But the core problem with Bill C-10 hasn’t changed: user audiovisual speech on platforms remains subject to CRTC regulation, a huge leap in government authority over an increasingly central area of our online expression.
None of this takes on web giants, as Guilbeault claims. It’s simply giving the government, CRTC, and big tech even more power over what we can do and see online. And such strict regulations and requirements ensure only the largest platforms can afford to comply — guaranteeing their continued dominance.
Hatfield is not some blanket anti-regulation libertarian advocate. The organization he works for, OpenMedia, works to support regulations that incentivize a privacy-friendly and open web. But Bill C-10 is bad news and desperately needs to be scrapped — or, as my American readers may refer to it, “tabled”.
Canada is the biggest hoarder of vaccine pre-orders, having secured enough to vaccinate the population five times over. Despite this, it has constantly run into supply problems and lagged behind comparable countries when it comes to administering the vaccines on a per capita basis. In response to criticism of its hoarding, the government continues to focus on its plans to donate all surplus doses to the COVAX vaccine sharing program — but these promises were somewhat more convincing before Canada became the only G7 country to withdraw doses from COVAX. Despite all this, and despite pressure from experts who explain how vaccine hoarding will prolong the pandemic for everyone, the country has continually refused to voice its support for a TRIPS patent waiver at the WTO.
I cannot imagine what is holding back Canadian support of a waiver on these patents — maybe it is concern over upsetting vaccine suppliers while we are still waiting for deliveries — but it would be inhumane if we remain a holdout when our peers are all vowing to waive intellectual property protections, at least temporarily.
Apple recently hired Antonio García Martínez, a former Facebook ads-product manager and the author of “Chaos Monkeys,” to join its product-engineering team for ad platforms, another sign of the technology giant’s growing ambitions in the advertising space.
García Martínez joined Apple in April and will work out of Cupertino, California, according to his LinkedIn profile. Apple’s ad-platforms team works on the technology that powers ads within the App Store and the Apple News and Stocks apps.
How did this happen? García Martínez is a walking pile of red flags. Longtime readers of this website may remember that name from the handful of times I have pointed to his narcissistic and obtuse commentary, but that is barely scratching the surface. He previously worked at Facebook; before that, he worked for Goldman Sachs. Those are the corporate ethics he is bringing to Apple’s advertising team.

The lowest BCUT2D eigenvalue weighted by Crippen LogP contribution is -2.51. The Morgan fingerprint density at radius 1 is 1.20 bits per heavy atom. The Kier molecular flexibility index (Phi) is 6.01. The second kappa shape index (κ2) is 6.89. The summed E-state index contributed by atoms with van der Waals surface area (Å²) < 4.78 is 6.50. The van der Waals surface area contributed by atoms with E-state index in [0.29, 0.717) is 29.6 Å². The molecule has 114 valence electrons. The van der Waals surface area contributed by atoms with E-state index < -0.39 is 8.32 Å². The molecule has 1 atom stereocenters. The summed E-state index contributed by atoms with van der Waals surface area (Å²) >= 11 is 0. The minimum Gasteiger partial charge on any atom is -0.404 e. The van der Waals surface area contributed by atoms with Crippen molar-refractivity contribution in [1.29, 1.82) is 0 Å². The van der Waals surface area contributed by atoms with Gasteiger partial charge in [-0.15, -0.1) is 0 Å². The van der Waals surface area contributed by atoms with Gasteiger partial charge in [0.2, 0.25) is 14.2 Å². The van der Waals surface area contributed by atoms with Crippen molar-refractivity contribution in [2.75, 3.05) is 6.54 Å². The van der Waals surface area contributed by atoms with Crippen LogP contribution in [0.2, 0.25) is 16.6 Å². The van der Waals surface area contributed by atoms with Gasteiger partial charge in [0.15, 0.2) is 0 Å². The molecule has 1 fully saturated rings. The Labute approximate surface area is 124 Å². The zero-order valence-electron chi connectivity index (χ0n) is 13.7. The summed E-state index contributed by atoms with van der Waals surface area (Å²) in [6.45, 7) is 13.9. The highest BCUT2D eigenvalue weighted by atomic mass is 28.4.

When he left Facebook, he wrote a book. Sophie Kleeman mined it for quotes for Gizmodo, adding this disclaimer:
Before we launch into it, however, an important note: Martinez delights in describing the bad behavior and questionable conduct of places like Facebook, but he’s guilty of exactly the same kind of dickishness. His treatment of women is particularly awful — he describes women in the Bay Area as “soft and weak” with “self-regarding entitlement feminism” — and the book is peppered with casual homophobia and misogyny. (A nice example from page 33: “Whether it be a Breathalyzer or a banana, you can’t make eye contact with a man while going down on something. It’s too weird.”) It’s also worth pointing out that the book isn’t solely devoted to Martinez’s time at Facebook — a good chunk deals with his tenure at other assorted Silicon Valley entities.
García Martínez So this is about the woman that had my children, and I’m, you know, I’m sort of praising her.
Swisher The British woman.
García Martínez The British trader.
García Martínez “She had wild green eyes with natural red spots in her irises when you pulled close, reminiscent of that Afghan girl from the National Geographic cover. Her personality was flinty and rough and as leathery as her skin. She had spent years between various jobs, backpacking around the rougher parts of the world. She was an imposing broad-shouldered presence. Six feet tall on bare feet and towering over me in heels. Most women in the Bay Area are soft and weak, cosseted and naive despite their claims of worldliness, and generally full of shit. They have their self-regarding entitlement feminism and ceaselessly want their independence, but the reality is come the epidemic plague or foreign invasion, they become precisely the sort of useless baggage you trade for a box of shotgun shells or a jerrycan of diesel.” And this is the important thing to put into context! I am contrasting this broad overgeneralization to the reality of the woman that I was falling in love with, okay?
He did not leave that misogyny in Silicon Valley. A year after his book was published, he got into a heated argument with Heidi N. Moore and sent her a cruel email after she blocked him on Twitter.
This was around the time he went full survivalist off the coast of Seattle, saying that “in the post-America, the 5.56 millimetre round will be the currency of the new America”. He has also made comments dismissive of privacy.